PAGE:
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Thread: Still Reactive (on leash) and NOTHING is working Reply to Thread
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Topic Review (Newest First)
02-10-2014 01:32 PM
Chip18
Quote:
Originally Posted by track1636 View Post
I can also say that I think she has pretty much been kind of 'unsure' or scared since we first brought her home. So I am not sure if the breeders were too hard on her because they started to train the pups before we took her home. So it something we have been dealing with from day one.
`There you go yet again, more details! Most likely a different pup and what you did with early socialization might not have been a problem? But... this pup was different!

Quote:
Originally Posted by track1636 View Post
But maybe just starting fresh and going through all of the socializing and loose leash walking would be the best solution at this point. Thank you again for your feedback. I just feel super frustrated and I love my dogs and consider them part of my family, so I get a bit defensive.
Now you're talking, patience and time and a minimum and/or an avoidance of gizmos!

Not saying "training tools" are of no value, but I am saying they are "very" easy to abuse by first time users!
02-10-2014 12:58 PM
Baillif
Quote:
Originally Posted by Bear L View Post
I've a leash reactive dog based in fear and she's trained on ecollar and prong. Both have been great tools. She's not punished for lashing out in fear but for breaking a heel or a command. I'm not suggesting the OP to do this because I don't know her dog but to share that these tools can help some fearful dogs contrary to what some may believe.

Having a fearful dog myself I know how tricky it can be. It required a lot of learning and patience on my end and ignoring the judgments of those who's never owned a genetically fearful dog. If you're in the LA area there's a trainer I can suggest if you're interested.
This
02-10-2014 12:55 PM
carmspack there is going to be so much finesse necessary in this counter conditioning --- break down into the smallest of expectations , reward , release from control, but not off leash , start up again . Eventually the dog will find safety and comfort , reward , on leash . Give the dog some coping skills . Produce a good dog to handler empathetic relationship . Still the environment needs to be controlled - out of the zone where a trigger can tip the dog into that zone where the handler is blocked out . Might mean finding times and areas where there is no distraction , particularly dogs .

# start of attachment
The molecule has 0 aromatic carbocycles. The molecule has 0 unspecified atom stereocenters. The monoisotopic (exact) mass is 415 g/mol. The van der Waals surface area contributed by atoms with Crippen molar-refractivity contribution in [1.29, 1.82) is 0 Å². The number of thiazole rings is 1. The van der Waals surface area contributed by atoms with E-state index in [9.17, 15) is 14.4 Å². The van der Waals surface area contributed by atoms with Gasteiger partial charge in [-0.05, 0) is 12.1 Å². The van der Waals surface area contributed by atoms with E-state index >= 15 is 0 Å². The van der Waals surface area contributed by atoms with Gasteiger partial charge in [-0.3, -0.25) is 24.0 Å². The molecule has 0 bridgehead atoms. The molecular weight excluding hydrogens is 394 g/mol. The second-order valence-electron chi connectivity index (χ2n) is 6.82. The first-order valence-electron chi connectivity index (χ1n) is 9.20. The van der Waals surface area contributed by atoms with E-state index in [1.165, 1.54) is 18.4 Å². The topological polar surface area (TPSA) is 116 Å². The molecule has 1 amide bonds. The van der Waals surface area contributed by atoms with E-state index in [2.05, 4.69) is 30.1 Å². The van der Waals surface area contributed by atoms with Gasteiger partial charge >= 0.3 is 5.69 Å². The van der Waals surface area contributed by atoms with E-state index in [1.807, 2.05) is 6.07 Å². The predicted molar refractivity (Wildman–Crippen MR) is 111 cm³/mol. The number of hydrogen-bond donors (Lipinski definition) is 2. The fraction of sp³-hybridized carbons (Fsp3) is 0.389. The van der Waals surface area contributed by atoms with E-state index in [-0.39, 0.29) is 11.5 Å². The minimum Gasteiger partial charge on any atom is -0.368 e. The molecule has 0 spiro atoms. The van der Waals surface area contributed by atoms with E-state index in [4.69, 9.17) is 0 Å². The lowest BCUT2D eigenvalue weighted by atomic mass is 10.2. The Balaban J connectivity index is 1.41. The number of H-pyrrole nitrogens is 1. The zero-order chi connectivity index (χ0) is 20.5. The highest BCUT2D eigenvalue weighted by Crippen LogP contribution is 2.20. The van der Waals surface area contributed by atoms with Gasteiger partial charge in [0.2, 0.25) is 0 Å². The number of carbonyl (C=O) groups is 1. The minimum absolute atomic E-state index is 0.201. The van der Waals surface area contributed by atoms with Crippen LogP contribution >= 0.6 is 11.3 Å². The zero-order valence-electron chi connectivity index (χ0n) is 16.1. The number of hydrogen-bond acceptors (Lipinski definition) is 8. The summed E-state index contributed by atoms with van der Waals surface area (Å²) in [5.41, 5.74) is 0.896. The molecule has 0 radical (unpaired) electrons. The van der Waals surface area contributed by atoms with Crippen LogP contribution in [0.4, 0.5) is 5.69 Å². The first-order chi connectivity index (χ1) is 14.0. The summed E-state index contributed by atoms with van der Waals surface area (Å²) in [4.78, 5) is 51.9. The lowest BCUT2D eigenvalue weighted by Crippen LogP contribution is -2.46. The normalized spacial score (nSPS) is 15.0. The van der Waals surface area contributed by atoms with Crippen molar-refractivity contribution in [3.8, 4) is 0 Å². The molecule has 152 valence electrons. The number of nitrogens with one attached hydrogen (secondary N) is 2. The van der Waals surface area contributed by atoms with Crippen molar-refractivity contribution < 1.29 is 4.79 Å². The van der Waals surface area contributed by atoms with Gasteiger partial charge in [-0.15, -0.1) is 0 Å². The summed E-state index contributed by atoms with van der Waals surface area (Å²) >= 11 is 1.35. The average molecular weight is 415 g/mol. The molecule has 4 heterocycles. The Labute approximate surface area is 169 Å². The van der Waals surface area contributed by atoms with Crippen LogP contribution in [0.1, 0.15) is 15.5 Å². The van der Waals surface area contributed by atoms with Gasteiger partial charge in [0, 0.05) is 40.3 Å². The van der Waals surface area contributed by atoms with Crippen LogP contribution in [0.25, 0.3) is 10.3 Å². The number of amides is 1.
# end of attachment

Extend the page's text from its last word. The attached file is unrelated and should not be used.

Is the issue with the leash one of constraint --close to handler -- and would you get the same result if the dog were on a lunge line , tracking line that is 20 feet. You did say the dog was okay off lead -- so what about a longer lead and effect control , recalls, distance control through that ?

One of the essences of herding dogs and GSD in particular is a sensitivity to the human , handler -- very aware -- so you are going to have to help the dog by being the relaxed model , as best as you can .
02-10-2014 12:25 PM
Msmaria In my very unprofessional opinion I wouldnt use any corrective collars without having a trainer look at him. Having a soft fearful dog is different from having a fearful dog.
02-10-2014 04:14 AM
carmspack sounds like it is genetic . "And she displayed her reaction to other dogs at a very early age (8 weeks, 10 weeks, etc "

have you considered Rescue remedy to calm her down ? What Is Rescue Remedy Pet | Bach Rescue Remedy Pet
02-09-2014 11:36 PM
track1636
Quote:
Originally Posted by boomer11 View Post
this shows how little you know about ecollars

op i would suggest putting a leash on your dog in the house and just letting her walk around with it. maybe she's had a bad experience with the leash in the past? then move outside and just play in your backyard with the leash on. go slow. imo the only way to "fix" a leash reactive dog when the reactivity is based from fear is to change the way the dog thinks about the "threat". right now any dog or sound of a dog freaks her out because she is restrained by the leash and in her mind, cant get away. she needs to realize that a dog approaching is going to do her no harm while shes on leash. however you choose to alter her train of thought is up to you but redirecting her attention imo is just a bandaid to the real problem.
This is a great idea. Usually as soon as the leash comes out, she gets super excited (surprisingly) and then once we hit the sidewalk, she freaks out. So maybe having her wear it around the house would help her get more comfortable and calm down a bit before we rush outside. I do not know of a specific moment that occurred on the leash, she has always been a bit freaked out when walking. And she displayed her reaction to other dogs at a very early age (8 weeks, 10 weeks, etc). I need to make the leash a more enjoyable experience, not a fearful one. I have not tried this yet, so I am open to it.

I am not a fan of prong collars and have never even considered an e collar. I would rather her become confident with the leash, then rely on some other device. So we will see how she does.
02-09-2014 11:30 PM
track1636
Quote:
Originally Posted by Chip18 View Post
You might have gotten ticked off but in the above you did clarify a lot of things so now we know it's a fearful dog. It's going to take more time.

I think creepy guys techniques could work, you could do that in the back yard or the house or an empty parking lot,

She has to know that you will protect her! Sounds like she's just not sure? And that is not about you it's what "I" think your dog thinks? Right now your dog feels that she has to protect herself from all the bad stuff.